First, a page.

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  #8  
Old 11-12-2003, 07:03 PM
davess23 davess23 is offline
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Hard to know quite which side of a point to fish unless you also know what the tides and currents are doing, and what the structure is...and, of course, where the fish tend to hang out in those parts.

In the fall, all I do differently is dress warmer and maybe do a bit more daytime fishing, because the daytime hours seem to get somewhat more productive in the late season.

"Give a man a fish, and he'll eat for a day. Teach a man to fish and he'll piss away the kids' tuition fund on fancy equipment he doesn't need, stay out late at night, come home smelling like a dead mackerel, and start hanging around with some really questionable characters."
-- the Ex
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  #9  
Old 11-12-2003, 07:08 PM
FishWeeWee FishWeeWee is offline
 
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Yeah, I think it would depend on how the wind and the tides were working.

If wind is blowing against one side, that might be pushing baitfish into that side.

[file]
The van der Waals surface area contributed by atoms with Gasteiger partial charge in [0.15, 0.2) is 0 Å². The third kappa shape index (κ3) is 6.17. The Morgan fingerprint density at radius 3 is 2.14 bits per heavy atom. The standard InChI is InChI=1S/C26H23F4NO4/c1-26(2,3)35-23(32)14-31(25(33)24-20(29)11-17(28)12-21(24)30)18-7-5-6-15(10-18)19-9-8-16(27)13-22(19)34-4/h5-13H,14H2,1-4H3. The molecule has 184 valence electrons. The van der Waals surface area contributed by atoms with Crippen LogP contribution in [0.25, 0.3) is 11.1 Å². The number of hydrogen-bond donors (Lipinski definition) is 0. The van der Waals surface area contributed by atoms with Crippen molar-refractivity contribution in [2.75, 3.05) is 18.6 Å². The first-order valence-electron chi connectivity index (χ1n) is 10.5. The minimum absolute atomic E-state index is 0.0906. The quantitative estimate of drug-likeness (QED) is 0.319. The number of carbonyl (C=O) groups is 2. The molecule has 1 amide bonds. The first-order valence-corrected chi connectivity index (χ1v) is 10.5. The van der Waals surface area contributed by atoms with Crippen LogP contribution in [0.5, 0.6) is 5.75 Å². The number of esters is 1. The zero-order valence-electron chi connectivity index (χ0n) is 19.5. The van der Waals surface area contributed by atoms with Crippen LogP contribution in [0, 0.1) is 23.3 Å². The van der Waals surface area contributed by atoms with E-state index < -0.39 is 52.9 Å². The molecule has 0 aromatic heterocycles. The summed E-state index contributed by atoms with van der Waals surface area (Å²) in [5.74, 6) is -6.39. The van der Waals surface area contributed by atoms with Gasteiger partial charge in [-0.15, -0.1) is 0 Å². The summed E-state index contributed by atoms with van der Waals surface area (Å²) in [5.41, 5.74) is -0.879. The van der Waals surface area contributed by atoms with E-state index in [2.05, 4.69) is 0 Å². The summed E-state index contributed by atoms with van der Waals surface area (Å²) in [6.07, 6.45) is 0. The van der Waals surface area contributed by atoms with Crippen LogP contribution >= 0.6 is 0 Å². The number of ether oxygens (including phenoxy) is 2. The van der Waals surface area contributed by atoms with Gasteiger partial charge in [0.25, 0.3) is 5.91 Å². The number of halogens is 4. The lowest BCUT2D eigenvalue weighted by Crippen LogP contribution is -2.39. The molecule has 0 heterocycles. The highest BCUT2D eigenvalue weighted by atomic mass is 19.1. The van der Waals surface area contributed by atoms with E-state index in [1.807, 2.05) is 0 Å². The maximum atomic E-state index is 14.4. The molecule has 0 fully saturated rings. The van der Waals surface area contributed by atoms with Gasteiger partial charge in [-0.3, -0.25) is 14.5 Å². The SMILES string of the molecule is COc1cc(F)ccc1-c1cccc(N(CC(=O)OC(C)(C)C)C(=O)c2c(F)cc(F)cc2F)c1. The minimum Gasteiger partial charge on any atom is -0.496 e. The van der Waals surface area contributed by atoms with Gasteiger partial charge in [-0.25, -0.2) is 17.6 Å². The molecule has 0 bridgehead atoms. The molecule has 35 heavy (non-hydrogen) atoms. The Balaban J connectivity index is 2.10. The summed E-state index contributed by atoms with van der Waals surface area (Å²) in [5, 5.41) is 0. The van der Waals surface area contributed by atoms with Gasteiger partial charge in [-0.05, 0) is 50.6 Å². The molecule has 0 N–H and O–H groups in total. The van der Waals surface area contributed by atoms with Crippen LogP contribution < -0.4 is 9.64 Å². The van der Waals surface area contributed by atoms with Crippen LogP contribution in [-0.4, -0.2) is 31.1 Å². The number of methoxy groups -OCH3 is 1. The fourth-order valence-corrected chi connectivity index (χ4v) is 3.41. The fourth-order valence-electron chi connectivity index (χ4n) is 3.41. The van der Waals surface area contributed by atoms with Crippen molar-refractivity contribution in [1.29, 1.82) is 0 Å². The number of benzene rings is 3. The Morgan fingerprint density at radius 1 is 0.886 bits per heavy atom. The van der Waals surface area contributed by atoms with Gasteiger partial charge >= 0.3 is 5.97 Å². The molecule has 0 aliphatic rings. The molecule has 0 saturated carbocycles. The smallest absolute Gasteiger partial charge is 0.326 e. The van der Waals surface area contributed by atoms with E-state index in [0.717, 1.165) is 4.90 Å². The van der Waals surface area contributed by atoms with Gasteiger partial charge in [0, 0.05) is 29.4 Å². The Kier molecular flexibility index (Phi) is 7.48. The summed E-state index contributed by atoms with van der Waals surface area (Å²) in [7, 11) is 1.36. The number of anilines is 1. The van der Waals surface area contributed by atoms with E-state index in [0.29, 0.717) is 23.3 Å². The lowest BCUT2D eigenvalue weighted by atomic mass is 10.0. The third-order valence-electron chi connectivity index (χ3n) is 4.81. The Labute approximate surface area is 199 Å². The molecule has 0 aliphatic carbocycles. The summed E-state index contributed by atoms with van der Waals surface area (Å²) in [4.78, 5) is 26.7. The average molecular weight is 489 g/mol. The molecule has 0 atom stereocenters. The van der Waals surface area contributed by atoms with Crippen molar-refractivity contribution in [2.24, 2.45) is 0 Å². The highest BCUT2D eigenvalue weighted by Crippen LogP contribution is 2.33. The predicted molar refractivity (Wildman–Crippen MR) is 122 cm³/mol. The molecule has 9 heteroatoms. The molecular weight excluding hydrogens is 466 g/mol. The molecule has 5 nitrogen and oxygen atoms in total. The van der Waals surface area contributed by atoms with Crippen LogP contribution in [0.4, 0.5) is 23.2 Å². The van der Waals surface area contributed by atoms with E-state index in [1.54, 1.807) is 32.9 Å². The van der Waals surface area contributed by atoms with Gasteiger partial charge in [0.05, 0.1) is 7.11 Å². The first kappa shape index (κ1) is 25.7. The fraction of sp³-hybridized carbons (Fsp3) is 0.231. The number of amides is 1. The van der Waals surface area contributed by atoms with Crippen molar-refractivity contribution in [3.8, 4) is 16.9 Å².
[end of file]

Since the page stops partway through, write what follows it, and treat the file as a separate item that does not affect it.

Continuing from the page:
If tide is pushing against one side, then the bass might be on the opposite site right at the point, facing the current, waiting to ambush the baitfish being swept towards them.

The interaction of these two phenomena are making my brain cells hurt, so I'll leave it at that.
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  #10  
Old 11-12-2003, 08:26 PM
CATCHnRELEASE
 
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I just fish.

Here, there and everywhere.
Do I catch anything? (providing that there is something around to catch), that's another story.

Do I smell a skunk?
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  #11  
Old 11-12-2003, 08:48 PM
Prospector Prospector is offline
 
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Hi! Wee Wee. Points or point bars are akin to an artificial reef on an open beach. Spring or fall doesn't make a difference. You'll have deeper water of course on both sides but the west side of a point bar just about always has a bowl with much deeper water than the east side because the point devoids it of sand. My first choice if you have some white water is the point itself, lacking that it would always be the west side not that you can't catch fish on the east side. Quiet night with no white on the bar and not much water to fish it will find fish sitting in that deeper bowl just hanging out. Incoming without a strong SW with have the wash over effect into that bowl but then again a strong SW can have the same effect to the east side? Try left, straight and right? You never know! Prospector